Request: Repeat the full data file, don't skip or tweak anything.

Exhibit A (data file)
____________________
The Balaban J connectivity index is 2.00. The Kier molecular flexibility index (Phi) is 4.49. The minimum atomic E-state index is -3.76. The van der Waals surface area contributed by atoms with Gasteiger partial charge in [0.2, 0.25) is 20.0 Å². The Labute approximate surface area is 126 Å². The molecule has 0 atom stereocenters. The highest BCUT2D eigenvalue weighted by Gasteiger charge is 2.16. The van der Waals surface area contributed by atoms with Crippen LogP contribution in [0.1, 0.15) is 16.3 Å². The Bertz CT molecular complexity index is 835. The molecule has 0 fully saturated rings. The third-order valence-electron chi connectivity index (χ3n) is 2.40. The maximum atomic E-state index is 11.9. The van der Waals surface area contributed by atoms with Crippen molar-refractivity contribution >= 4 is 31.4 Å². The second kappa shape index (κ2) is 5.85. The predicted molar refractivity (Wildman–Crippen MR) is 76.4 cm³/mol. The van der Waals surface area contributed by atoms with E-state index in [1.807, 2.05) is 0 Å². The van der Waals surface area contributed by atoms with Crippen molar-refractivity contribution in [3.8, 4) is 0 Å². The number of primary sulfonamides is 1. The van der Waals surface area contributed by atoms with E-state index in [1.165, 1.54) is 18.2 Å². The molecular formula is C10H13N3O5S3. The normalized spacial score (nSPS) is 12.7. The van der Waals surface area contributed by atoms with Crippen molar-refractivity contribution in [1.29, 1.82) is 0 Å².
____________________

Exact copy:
The Balaban J connectivity index is 2.00. The Kier molecular flexibility index (Phi) is 4.49. The minimum atomic E-state index is -3.76. The van der Waals surface area contributed by atoms with Gasteiger partial charge in [0.2, 0.25) is 20.0 Å². The Labute approximate surface area is 126 Å². The molecule has 0 atom stereocenters. The highest BCUT2D eigenvalue weighted by Gasteiger charge is 2.16. The van der Waals surface area contributed by atoms with Crippen LogP contribution in [0.1, 0.15) is 16.3 Å². The Bertz CT molecular complexity index is 835. The molecule has 0 fully saturated rings. The third-order valence-electron chi connectivity index (χ3n) is 2.40. The maximum atomic E-state index is 11.9. The van der Waals surface area contributed by atoms with Crippen molar-refractivity contribution >= 4 is 31.4 Å². The second kappa shape index (κ2) is 5.85. The predicted molar refractivity (Wildman–Crippen MR) is 76.4 cm³/mol. The van der Waals surface area contributed by atoms with E-state index in [1.807, 2.05) is 0 Å². The van der Waals surface area contributed by atoms with Crippen molar-refractivity contribution in [3.8, 4) is 0 Å². The number of primary sulfonamides is 1. The van der Waals surface area contributed by atoms with E-state index in [1.165, 1.54) is 18.2 Å². The molecular formula is C10H13N3O5S3. The normalized spacial score (nSPS) is 12.7. The van der Waals surface area contributed by atoms with Crippen molar-refractivity contribution in [1.29, 1.82) is 0 Å².